Nick: The house that we live at and recorded a lot of Hoodwink’d is called DBTS. Occasionally we also have shows there. DBTS stands for David Blane’s The Steakhouse. We care about the space a lot, and it is home to lots of people. For me specifically, I was living in West Chaste, New York last year and certain things happened that put me out of my house. It was all very sad and I had no place to stay, Greg let me come and stay here and now it’s my home.
It’s not a restaurant or steakhouse at all. Why are you guys throwing good steak at each other in the video for “DBTS”?
Nick: Ah that’s a joke. It’s a joke that most people wouldn’t understand but it’s funny to us. We have a weird sense of humor. Greg also has two cousins who live down the road and they have a company, House of Nod that shoots videos. They have a cool slow motion camera. And they shot an earlier video of ours, “Nightshade”. (In that one, chocolate sauce was slowly poured over Corbo’s face and is weirdly entertaining). The space is named after the magician, David Blane and a steakhouse that Greg used to work at. (laughs).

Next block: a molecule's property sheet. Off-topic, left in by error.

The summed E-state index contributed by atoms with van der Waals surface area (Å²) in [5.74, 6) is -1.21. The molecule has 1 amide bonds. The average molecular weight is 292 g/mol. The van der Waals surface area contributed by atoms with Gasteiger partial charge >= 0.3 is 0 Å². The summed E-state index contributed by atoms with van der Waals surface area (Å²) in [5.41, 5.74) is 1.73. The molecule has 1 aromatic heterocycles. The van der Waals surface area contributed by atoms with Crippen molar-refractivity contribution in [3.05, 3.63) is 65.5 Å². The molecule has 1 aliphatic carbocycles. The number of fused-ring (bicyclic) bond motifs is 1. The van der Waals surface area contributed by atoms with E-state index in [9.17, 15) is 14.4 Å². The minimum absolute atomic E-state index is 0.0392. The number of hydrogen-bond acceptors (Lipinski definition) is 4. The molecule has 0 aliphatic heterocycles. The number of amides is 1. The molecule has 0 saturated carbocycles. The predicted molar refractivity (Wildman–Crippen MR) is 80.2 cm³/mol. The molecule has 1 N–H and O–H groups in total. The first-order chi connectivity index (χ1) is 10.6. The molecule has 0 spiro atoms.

You guys started out wanting to write short, simple songs but with your latest EP, Three Songs they are some longer songs – did you set out to write longer songs?Are you guys experimenting and heading in a different direction?
Nick: There’s a certain amount of change that happens in a songwriter’s growth and that’s natural. Besides, I don’t want to just repeat what we’ve done. I’ve been listening to a lot more ambient music lately. “Closing Door” is Dave’s song but I was happy to experiment what that. I’ve been trying to experiment and incorporate both the long form of ambient with pop tones that people can still get attached to. I’ve been listening to Mount Eerie and drawn a lot from that – to be experimental but also pretty.
Is it true that the band was once named ‘Unholy Strength’ based of the name of a Magic card? I asked my son he said it ‘powers up the card’ – is that where your eventual band name came from?
Nick: That is true. I know it has a weird tone and sounds nerdy But I love that. It’s that fantasy, ghouls and goblins I love that kind of stuff. Our new t-shirt looks like a trading card and we have references to witches and wizards.